On Tuesday afternoon, a man in his fifties was swimming in the community pool in Beit Shemesh and began to feel faint. He grabbed one of the ropes along the swimming lanes and was showing signs of distress. Another swimmer coming from the opposite direction in the same lane saw him and pulled the man out of the water. The swimmer then called the lifeguard over and a defibrillator was attached while eye-witnesses called emergency services for help.
United Hatzalah volunteers who live and work in the vicinity received the emergency alert. Among them were the two sisters Yocheved Bienenstock and Susan Ducker (both formerly Wohlgelernter), who made aliyah from Toronto, Canada. There was also a close friend of theirs, Sara Zimbalist, who immigrated to Israel from Teaneck, New Jersey.
The three women arrived in quick succession and trio rushed over to the collapsed man to check his vital signs. Finding no pulse, the team initiated CPR. Yocheved began compressions and Susan and Sara worked on inserting an airway, attaching oxygen, and administering assisted ventilation. They spent five minutes alternating between compressions and assisted breathing before an ambulance showed up. During that time, other EMTs from United Hatzalah arrived and joined in the effort.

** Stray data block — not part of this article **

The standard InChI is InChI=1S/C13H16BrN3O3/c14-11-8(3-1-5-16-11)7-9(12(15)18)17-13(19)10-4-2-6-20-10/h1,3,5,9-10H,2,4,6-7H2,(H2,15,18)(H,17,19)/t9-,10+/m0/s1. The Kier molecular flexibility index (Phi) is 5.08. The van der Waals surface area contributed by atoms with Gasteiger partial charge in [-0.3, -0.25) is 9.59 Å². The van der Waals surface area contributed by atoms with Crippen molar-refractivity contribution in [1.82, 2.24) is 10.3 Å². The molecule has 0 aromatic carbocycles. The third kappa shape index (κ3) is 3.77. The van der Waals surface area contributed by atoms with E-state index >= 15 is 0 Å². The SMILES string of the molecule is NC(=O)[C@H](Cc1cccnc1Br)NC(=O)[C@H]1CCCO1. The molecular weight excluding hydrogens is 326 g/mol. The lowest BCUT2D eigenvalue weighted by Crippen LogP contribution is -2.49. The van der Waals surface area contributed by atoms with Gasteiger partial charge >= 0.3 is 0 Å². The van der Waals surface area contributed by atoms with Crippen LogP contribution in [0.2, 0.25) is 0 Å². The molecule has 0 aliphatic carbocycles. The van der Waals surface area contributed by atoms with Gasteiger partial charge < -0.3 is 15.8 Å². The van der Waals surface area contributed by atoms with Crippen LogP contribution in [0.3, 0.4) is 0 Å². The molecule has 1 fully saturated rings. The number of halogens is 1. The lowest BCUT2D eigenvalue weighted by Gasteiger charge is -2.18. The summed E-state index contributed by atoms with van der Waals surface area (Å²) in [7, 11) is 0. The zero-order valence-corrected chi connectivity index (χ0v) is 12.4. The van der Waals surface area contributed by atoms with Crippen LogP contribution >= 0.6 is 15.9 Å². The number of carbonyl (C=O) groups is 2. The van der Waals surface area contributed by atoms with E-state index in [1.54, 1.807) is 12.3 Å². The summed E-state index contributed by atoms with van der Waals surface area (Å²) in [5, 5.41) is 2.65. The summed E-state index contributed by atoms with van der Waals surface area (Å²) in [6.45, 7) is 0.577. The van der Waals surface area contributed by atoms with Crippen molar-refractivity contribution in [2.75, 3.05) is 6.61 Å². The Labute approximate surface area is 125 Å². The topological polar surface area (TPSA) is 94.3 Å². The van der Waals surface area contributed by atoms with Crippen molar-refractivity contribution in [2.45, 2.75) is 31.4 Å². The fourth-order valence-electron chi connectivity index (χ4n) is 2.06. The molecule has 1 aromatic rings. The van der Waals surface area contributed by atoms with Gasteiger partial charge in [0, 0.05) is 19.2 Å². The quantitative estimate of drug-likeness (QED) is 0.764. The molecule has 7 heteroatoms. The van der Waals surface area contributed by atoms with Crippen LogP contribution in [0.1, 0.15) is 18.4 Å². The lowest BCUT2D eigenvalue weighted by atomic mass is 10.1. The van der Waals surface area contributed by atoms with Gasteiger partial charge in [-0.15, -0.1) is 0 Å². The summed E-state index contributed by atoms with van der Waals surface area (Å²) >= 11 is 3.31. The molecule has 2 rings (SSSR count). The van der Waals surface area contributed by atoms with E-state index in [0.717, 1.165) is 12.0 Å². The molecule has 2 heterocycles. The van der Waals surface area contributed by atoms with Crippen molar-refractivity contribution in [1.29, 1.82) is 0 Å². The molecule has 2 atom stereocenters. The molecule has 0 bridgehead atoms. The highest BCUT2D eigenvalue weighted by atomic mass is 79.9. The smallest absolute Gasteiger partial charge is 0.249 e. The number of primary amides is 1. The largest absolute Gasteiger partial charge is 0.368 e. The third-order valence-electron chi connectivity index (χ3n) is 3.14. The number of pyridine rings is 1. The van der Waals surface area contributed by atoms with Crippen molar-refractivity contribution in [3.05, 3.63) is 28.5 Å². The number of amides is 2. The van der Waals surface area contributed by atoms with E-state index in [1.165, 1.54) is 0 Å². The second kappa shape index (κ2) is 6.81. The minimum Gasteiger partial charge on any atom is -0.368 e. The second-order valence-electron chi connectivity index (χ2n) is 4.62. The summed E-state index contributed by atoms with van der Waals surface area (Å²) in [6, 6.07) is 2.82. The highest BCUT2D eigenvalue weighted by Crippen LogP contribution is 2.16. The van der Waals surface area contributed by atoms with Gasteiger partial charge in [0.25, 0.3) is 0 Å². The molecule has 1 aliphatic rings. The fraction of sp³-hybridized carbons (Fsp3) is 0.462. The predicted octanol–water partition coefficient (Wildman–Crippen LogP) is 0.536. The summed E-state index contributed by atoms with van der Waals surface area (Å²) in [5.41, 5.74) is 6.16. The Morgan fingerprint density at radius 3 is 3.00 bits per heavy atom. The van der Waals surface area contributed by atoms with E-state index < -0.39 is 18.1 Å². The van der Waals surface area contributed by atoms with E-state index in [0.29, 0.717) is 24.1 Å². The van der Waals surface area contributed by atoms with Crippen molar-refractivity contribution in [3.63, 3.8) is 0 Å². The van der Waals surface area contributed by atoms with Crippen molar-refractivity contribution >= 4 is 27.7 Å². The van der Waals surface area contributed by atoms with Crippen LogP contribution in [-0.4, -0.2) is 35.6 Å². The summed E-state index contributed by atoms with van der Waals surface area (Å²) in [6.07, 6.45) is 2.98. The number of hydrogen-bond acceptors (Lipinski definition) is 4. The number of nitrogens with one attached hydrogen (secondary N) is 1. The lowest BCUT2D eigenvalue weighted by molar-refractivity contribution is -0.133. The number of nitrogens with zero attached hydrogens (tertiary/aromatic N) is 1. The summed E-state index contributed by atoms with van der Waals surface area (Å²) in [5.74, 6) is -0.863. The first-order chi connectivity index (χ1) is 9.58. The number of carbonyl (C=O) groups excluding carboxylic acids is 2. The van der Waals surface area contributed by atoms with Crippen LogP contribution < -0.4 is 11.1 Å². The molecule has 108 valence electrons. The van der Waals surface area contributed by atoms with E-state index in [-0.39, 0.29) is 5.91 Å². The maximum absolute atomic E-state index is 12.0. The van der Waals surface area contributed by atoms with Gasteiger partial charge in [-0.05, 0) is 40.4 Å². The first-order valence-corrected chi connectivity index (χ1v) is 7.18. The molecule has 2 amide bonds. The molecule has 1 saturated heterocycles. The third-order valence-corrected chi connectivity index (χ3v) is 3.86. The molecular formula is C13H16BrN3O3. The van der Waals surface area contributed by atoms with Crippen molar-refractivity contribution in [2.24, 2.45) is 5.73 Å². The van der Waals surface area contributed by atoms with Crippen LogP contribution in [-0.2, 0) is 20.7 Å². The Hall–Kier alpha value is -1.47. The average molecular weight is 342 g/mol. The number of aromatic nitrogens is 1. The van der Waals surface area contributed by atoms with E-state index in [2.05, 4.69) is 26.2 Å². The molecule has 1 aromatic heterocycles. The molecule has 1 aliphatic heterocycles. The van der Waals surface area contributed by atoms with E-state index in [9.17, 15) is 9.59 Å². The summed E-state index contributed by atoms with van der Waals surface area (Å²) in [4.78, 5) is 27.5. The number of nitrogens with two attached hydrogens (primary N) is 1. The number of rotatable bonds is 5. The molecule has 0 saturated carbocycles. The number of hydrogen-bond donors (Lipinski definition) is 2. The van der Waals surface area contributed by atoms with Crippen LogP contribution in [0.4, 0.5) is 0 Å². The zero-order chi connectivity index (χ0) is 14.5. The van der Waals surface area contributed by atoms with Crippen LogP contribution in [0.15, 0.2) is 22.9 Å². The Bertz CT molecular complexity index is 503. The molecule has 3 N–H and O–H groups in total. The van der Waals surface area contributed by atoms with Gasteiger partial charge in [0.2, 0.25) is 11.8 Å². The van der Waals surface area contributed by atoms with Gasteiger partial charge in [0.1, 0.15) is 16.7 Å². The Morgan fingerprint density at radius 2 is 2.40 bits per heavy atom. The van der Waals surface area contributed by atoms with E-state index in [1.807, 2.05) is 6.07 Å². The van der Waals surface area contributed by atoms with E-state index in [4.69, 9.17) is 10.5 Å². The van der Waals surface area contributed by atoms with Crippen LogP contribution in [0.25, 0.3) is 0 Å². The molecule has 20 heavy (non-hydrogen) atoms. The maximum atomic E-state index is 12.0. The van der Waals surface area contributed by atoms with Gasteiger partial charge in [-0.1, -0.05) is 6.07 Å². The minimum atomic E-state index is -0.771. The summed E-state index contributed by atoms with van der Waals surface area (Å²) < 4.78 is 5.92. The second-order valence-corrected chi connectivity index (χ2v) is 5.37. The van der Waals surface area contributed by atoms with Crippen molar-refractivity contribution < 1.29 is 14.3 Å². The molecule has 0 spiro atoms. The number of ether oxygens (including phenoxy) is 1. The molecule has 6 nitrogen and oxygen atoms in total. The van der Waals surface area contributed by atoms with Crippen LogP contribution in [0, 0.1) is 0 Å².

When the mobile intensive care unit arrived, the paramedics hooked the man up to a heart monitor and found that his pulse had returned – the CPR was a success. The combined team prepared the man for transport and loaded him into the ambulance that rushed him to the hospital.
“I don’t know what happened to the man afterward,” said Yocheved, “But I know that we did everything we could to save his life, including bringing his pulse back.”
Susan added, “It wasn’t quite clear what caused the man to suddenly feel ill. From what we were told by the man who pulled him from the water, he grabbed the rope, began to struggle to catch his breath, and then looked like he was going to drown. Based on the lack of a pulse it seems that this may have been a cardiac arrest. One thing we know for certain, we gave him a fighting chance at life and I’m thankful that I was able to be there and help. Doing so with my sister made my joy even greater. I feel that Yocheved always has my back, so I am more confident responding to emergencies when she is with me.”
Sara spoke about how special it is to have the opportunity to save lives in Israel: “My family and I just celebrated our 16th Aliyah Anniversary last week. To be part of United Hatzalah and take part in a successful CPR in Israel is not anything I would have imagined being part of when I made Aliyah. But being here and being able to help others is very special to me.”
Susan said, “When I was living in Toronto, I never thought I’d be responding to medical emergencies. Living in Israel builds a strong sense of social responsibility and a desire to contribute to the larger community. Canada is a beautiful place, but Israel has my heart.”